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Is It Time to Make a Change?

by | Mar 17, 2021 | Gear, Training

Consistency is a big deal. One of the best indicators of who will finish first is who shows up for training. In fact, we value consistency so much that one of our three tenets  of training is “90 % of life is showing up.” (You can decide who said it first, but those who keep showing up will be rewarded!)

HOWEVER. The issue with showing up is that occasionally, there might be a nagging issue that you are ignoring when many other people might go to the doctor, take a rest day or change up something within their environment. We push through the annoyance, the minor pain, and often, this can land us in hot water. Our type A personalities that serve us really well much of the time can come back and work against us.

The Goal is to Keep the Goal the Goal

For instance, Peter is a very stubborn athlete. This has served him well in many endurance events but has also gotten him in trouble more times than he would like to admit. Recently, shoes that had been great for many years started rubbing his pinky toe and after ignoring it for a few weeks, it became so painful it was affecting his training. He nearly did the classic “cut the side of the shoe to let his toe have some space,” but caught himself. Rather than modifying shoes, which is what many athletes tend to do in this case, he took a couple of days off, checked in with a doctor to make sure there wasn’t a deeper infection at play, then worked to figure out a solution that would fix the problem (e.g. a few days off the bike, out of those shoes). An issue that, if left unchecked, could easily turn into a more serious hammertoe situation that could hamper training, let alone daily life, for a much longer duration.

Taking a break or going to the doctor might seem like it’s giving up or “not being tough” but both of those interventions can make for that long-term consistency we’re actually looking for. They also help you avoid the trap of going through the motions or rarely training with quality as you limp through each workout. Many athletes come to us for coaching or consults because they have ‘plateaued in their training, or they have reached a breaking point. They are confused why the routine they have ‘always done is not eliciting the same results or is even hurting them. Be careful you aren’t chasing numbers that aren’t relevant to your goal.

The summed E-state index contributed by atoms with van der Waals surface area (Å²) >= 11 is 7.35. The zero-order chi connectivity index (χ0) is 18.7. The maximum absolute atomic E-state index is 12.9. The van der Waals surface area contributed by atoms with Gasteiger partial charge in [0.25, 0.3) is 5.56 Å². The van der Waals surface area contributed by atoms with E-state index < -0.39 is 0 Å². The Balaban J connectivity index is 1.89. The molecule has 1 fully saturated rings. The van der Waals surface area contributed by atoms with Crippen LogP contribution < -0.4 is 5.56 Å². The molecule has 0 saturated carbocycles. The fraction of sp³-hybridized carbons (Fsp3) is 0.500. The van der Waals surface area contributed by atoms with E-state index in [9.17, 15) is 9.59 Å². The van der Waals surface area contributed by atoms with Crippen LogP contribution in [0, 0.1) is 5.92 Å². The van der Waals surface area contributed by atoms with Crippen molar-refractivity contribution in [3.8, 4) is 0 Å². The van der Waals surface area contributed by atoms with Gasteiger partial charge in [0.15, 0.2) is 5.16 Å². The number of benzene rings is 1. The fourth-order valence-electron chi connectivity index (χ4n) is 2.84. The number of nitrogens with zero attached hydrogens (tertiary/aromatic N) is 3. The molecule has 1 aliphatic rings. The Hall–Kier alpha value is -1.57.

What Got You Here, Won’t Get You There

We have seen this with certain training regimes, certain weekly hours targets and very often with chasing a certain TSS (training stress). In most cases, the issue is either a lack of adjusting the training as you adapt and/or not adjusting for signs that your body isn’t adapting (mood, motivation, soreness are good ones).

A few more examples, just to give you some ideas of what to think about when we’re talking about what to change:

  • Change your saddle because you’ve been riding the same one for 10 years and it’s wearing out
  • Change your shoes because they no longer fit right
  • Change your training routine that you’ve been doing the exact same way for the last five years (e.g. periodize your training)
  • Change your bib shorts because they have worn out and now one wants Saddle Sores (check out Molly’s book if this is your ‘limiter’) 
  • Check-in with a physio because your knee feels a little ‘off’ after three miles of running

If you’re reading this and nodding along because you can think of a few things that you’ve frankly been too stubborn to change, this is your reminder that a day, week or even month off of training to correct a small injury now could save you a year away from training and allow you to break through to that next level. Buying a new pair of shoes to fit your feet as they are now, not as they were 10 years ago (yes, foot size changes throughout your life!) can save you a visit to the podiatrist and potentially even a foot surgery. And replacing your saddle when your nether regions start to chafe on every ride can save you from some serious saddle sore issues.

Habits are great (heck, we wrote a whole book on them) but habits done without any thought or any check-ins to see how you’re feeling can be dangerous. Ask yourself, is it time to make any changes?

 

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